Part II - how to get Things Done
In our last blog, we talked about why it's important to optimize work environments to boost productivity. We also discussed the strong tie between working spaces and rewarding work habits. Today, we will look at the first set of actions you can test, break, or modify to find a way to get things done!
Customize Your Workspace
(1) Make it easy to access the tools you need.
This is one of the oldest tricks in the book. According to Henry Ford: Critical Evaluation in Business and Management, by John C Wood and Micheal C Wood, Ford discovered that he could boost productivity by storing tools near work stations instead of having them in tool rooms.
For someone who wants to get things done, procrastination is less likely when tools are easily accessible from the grindstone.
For example, if I workout in the morning, I place a gym bag next to my bed the night before. Personally, I do not clean my workbench; so when I return, I can easily pick up where I left off. I place all the ingredients I need for preparing a meal on the counter instead of looking for ingredients as I work through a recipe.
(2) Place the tools you need most often at the shortest distance.
Having your tools next to you is key for a desirable outcome. You are less likely to be disrupted by constantly searching or reaching for them while working.
For example, when I am lifting, I bring the weights to me in-between sets instead of walking to the racks.
When you do not have the right tools in front of you, you convince yourself that it's ok to spend time looking for the tools instead of actually doing the work, because now getting the right tool disrupts your flow by putting new demands on your time and energy.
(3) Make the most frequently accessed tools easily accessible.
In a 1915 article in the Factory: The Magazine for Management, C Bertrand Thompson wrote that the tools most frequently used should be placed near the point of issue. This guiding principle was widely used to improve operability, quality, and speed of performance.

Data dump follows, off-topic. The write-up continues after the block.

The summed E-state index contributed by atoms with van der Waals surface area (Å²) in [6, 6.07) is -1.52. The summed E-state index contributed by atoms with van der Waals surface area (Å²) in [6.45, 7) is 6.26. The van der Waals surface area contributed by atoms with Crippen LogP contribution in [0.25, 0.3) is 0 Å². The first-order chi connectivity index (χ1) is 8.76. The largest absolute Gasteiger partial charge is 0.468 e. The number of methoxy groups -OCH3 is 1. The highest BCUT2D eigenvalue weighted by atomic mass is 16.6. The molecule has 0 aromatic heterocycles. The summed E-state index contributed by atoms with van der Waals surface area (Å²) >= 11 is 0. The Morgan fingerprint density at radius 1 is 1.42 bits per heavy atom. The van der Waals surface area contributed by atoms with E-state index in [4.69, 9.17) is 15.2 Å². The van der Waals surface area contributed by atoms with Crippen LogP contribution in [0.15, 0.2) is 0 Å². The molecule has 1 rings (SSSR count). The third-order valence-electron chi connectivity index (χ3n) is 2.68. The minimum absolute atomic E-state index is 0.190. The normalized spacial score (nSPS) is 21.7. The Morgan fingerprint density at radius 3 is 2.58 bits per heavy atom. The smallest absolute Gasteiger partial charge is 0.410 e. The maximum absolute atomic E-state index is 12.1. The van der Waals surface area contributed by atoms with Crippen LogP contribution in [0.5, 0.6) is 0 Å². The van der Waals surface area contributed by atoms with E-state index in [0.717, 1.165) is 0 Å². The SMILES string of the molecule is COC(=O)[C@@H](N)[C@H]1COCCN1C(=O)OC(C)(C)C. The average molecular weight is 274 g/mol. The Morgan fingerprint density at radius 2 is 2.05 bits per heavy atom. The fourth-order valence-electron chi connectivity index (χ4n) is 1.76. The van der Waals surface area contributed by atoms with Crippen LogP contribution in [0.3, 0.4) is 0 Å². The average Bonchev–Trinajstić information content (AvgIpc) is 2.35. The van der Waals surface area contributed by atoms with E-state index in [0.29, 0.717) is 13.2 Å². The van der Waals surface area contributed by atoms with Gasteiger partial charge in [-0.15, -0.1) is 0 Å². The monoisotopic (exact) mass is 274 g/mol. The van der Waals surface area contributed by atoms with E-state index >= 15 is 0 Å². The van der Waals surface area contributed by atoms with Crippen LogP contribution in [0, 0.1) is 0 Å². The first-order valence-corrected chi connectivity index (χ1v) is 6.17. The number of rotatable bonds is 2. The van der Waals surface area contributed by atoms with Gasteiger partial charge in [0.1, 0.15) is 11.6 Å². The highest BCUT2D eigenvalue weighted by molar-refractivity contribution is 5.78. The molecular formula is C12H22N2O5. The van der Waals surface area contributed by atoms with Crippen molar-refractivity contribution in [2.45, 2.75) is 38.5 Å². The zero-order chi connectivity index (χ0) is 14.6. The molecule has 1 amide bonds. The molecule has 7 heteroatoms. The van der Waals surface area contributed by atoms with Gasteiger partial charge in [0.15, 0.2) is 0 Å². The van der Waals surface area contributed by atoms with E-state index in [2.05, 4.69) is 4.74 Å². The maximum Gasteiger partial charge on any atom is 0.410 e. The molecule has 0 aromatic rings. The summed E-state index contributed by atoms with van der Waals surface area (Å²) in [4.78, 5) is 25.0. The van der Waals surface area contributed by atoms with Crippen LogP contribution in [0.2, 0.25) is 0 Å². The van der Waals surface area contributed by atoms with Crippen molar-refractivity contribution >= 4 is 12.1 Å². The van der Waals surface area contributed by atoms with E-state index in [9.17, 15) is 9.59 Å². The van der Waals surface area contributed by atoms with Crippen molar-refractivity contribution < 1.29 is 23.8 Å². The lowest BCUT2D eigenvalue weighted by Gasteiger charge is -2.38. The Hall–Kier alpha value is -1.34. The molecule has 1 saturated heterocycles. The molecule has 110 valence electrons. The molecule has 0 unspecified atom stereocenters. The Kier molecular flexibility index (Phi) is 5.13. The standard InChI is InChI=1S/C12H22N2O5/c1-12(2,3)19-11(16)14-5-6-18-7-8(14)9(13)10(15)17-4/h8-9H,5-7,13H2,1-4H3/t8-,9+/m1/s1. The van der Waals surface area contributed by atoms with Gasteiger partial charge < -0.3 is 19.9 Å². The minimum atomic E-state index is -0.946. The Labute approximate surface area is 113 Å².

Microsoft products use the same principle with the ribbon design: to provide easy access to the most frequently used controls. The deeper any information is hidden, the less likely someone will go looking for it.
Searching for information is not a burden if you do it only a few times, but if you have to continually search for the most frequently used tools, then your frustration levels will be directly proportional to the amount of searching you do.
(4) Find working positions that vary.
The Canadian Center for Occupational Health and Safety offers great tips on good sitting positions for work. However, even the best recommendations cannot be sustained forever. We need variety.
Repetitive motions and static postures add muscle fatigue and often postpone work further than organized short breaks.
If you sit at work, try to move around because static postures restrict blood flow to outer extremities.
To reduce the forces felt by arms, bring your work closer to your body. Why? Because, basic physics tells us that the further out your work is from you, the heavier it feels. Thus, it becomes more difficult to get the work done.
So, if I am holding something, I don’t extend my arms away from my body. Instead, I bring it closer to my body. When I travel, I lift and move my luggage closer to my body. Since I use a trackpad with my laptop, I place it next to me so I don’t have to hold my arm out for extended periods of time.
(5) Personalize your workspace to your level of comfort.
Create a space in which you feel comfortable so that your workplace is not a distraction.
For instance, resting your arms on hard surfaces after an extended period will become a distraction because it will force you to take a long break and possibly disrupt your workflow.
Muscles in your body are not designed to withstand postures in the same position for long periods of time.
For example, to reduce eye fatigue, I stare at things at least 30 feet away every 30 minutes for more than 30 seconds.
The Department of Occupational and Environmental Medicine and Toxicology in Netherlands did an interesting study that showed that surgeons in operating rooms experience work posture stresses more than other doctors or nurses due to static posture during surgery.
When our bodies are subjected to prolonged experiences that are not in the natural posture, it becomes easier to postpone work.
Setting up your workspace ahead of time may not feel productive, but the idea is to help you get things done at a better rate in the long run.
“Opportunity is missed by most because it is dressed in overalls and it looks like work.”